Wednesday, December 1, 2010

7 Tips for Turning Your Customers into Fans for Life

Posted by Mark Brousseau

No matter what industry or profession you’re in, there are tons of ways to win over your customers and create brand loyalists who keep coming back. Below are a few easy-to-implement ideas that will help you turn any customer into a fan for life. And though these tips address specific professions and businesses, keep in mind that great customer service translates across industries. Carefully consider each of them and think about how you can modify them to improve the service you provide your customers:

1. Offer flexible office hours. If you’re an attorney, financial advisor, or other professional whose clients are small business owners or any other busy business-type, you might consider offering to meet with them on evenings or Saturdays rather than during regular business hours. In doing so, you show them that you understand the time they spend with their business is essential and make it easier for them to do business with you.

2. Handle problems quickly. This is especially important for hotels and other hospitality services. Understand that your guests don’t need you when everything is going as planned. It’s when something goes wrong that they need great customer service to right their proverbial ship. When you’re presented with a guest’s problem, provide solutions on the spot.

“For example, if a busy guest’s luggage zipper breaks, what can you do to help?” says Kuzmeski. “Well, you might offer a coupon for a new piece of luggage from the hotel’s store. Keep spare luggage on hand for guests with a problem. Or simply offer to tape the luggage shut to ensure it makes it home safely. Figure out what you can do to get it right when something is going wrong for your guests, and they will keep coming back.”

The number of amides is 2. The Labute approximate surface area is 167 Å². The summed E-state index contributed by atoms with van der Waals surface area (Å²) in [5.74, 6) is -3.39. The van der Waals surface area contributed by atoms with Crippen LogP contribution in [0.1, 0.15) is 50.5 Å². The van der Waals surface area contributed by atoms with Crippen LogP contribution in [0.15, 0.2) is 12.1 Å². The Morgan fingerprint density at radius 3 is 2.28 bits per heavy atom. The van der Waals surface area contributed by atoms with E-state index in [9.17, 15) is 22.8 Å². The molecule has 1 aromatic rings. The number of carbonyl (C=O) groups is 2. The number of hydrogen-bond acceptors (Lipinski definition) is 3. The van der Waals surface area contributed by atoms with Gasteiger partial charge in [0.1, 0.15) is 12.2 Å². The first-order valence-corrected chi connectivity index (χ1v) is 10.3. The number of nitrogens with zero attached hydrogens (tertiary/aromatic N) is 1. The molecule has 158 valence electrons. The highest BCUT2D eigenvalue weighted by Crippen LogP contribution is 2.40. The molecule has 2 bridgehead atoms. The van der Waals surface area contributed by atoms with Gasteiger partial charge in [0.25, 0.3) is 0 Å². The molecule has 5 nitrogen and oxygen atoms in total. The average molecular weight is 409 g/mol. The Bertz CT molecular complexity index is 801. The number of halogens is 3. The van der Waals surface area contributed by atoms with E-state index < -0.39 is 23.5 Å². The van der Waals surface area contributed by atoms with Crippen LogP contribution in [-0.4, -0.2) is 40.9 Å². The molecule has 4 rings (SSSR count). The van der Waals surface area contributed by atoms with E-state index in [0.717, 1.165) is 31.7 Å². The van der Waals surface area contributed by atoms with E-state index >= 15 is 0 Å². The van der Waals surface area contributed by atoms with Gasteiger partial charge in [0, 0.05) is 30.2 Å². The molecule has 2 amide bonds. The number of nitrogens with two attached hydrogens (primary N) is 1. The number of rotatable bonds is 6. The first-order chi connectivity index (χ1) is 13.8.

3. Show them what you’ve got…before the big day. If you are a caterer, baker, florist, wedding planner, or any other professional who helps plan the most important or special days of your clients’ lives, always give them an unexpected taste of what you have to offer before the big day. For example, a wedding caterer might show up at the bride’s house a week before the wedding with a sampling of hors d’oeuvres. Or a florist might send the happy couple a bouquet of flowers two weeks in advance. By doing so, you show your clients that you care about them and also give them a preview of the great service you’ll provide on the big day.

4. Offer friendlier skies (and waiting rooms). Many people today view airports, and flying in general, as the places where all great customer service goes to die. In fact, often you can walk up to a ticket counter or onto a plane and never even have the airline employee make eye contact. If you work for an airline, know that many travelers today would just like to be acknowledged. Show your customers you’re happy they chose to fly with you. The same holds true, of course, for any business in any industry.

“Medical office reception areas can also sometimes be low on great customer service,” says Kuzmeski. “Their busy employees usually have to look at a computer most of the day, and they are trying to cycle patients through as quickly as possible. But by doing something as easy as making eye contact and smiling, you can begin to alleviate a sick patient’s stress—or in the case of the airline, a passenger’s travel worries.”